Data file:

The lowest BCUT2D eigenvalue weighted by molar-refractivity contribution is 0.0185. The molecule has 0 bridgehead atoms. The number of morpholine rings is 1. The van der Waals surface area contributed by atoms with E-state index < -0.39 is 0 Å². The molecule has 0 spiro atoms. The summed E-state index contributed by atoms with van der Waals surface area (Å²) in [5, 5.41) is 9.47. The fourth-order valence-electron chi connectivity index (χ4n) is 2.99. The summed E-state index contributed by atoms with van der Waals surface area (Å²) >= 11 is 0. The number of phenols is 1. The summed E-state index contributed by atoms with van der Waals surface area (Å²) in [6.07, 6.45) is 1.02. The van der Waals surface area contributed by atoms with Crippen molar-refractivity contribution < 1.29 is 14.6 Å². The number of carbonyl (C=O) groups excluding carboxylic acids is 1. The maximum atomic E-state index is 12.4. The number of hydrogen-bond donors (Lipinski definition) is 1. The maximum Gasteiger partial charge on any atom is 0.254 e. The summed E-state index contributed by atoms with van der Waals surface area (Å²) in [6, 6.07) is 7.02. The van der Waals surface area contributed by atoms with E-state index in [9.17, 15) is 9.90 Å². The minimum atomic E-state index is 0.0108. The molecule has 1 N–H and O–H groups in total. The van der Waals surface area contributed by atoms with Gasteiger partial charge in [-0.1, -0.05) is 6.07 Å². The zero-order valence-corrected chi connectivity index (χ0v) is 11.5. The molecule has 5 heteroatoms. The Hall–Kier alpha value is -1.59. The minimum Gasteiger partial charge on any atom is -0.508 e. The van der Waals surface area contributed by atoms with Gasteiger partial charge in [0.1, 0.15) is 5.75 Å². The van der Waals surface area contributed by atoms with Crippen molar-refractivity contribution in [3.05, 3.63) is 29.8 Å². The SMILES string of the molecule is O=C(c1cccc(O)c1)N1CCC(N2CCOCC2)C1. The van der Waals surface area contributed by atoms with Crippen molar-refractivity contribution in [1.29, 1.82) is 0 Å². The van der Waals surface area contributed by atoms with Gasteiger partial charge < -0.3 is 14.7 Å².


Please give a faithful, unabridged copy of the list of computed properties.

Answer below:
The lowest BCUT2D eigenvalue weighted by molar-refractivity contribution is 0.0185. The molecule has 0 bridgehead atoms. The number of morpholine rings is 1. The van der Waals surface area contributed by atoms with E-state index < -0.39 is 0 Å². The molecule has 0 spiro atoms. The summed E-state index contributed by atoms with van der Waals surface area (Å²) in [5, 5.41) is 9.47. The fourth-order valence-electron chi connectivity index (χ4n) is 2.99. The summed E-state index contributed by atoms with van der Waals surface area (Å²) >= 11 is 0. The number of phenols is 1. The summed E-state index contributed by atoms with van der Waals surface area (Å²) in [6.07, 6.45) is 1.02. The van der Waals surface area contributed by atoms with Crippen molar-refractivity contribution < 1.29 is 14.6 Å². The number of carbonyl (C=O) groups excluding carboxylic acids is 1. The maximum atomic E-state index is 12.4. The number of hydrogen-bond donors (Lipinski definition) is 1. The maximum Gasteiger partial charge on any atom is 0.254 e. The summed E-state index contributed by atoms with van der Waals surface area (Å²) in [6, 6.07) is 7.02. The van der Waals surface area contributed by atoms with E-state index in [9.17, 15) is 9.90 Å². The minimum atomic E-state index is 0.0108. The molecule has 1 N–H and O–H groups in total. The van der Waals surface area contributed by atoms with Gasteiger partial charge in [-0.1, -0.05) is 6.07 Å². The zero-order valence-corrected chi connectivity index (χ0v) is 11.5. The molecule has 5 heteroatoms. The Hall–Kier alpha value is -1.59. The minimum Gasteiger partial charge on any atom is -0.508 e. The van der Waals surface area contributed by atoms with Gasteiger partial charge in [0.1, 0.15) is 5.75 Å². The van der Waals surface area contributed by atoms with Crippen molar-refractivity contribution in [3.05, 3.63) is 29.8 Å². The SMILES string of the molecule is O=C(c1cccc(O)c1)N1CCC(N2CCOCC2)C1. The van der Waals surface area contributed by atoms with Crippen molar-refractivity contribution in [1.29, 1.82) is 0 Å². The van der Waals surface area contributed by atoms with Gasteiger partial charge < -0.3 is 14.7 Å².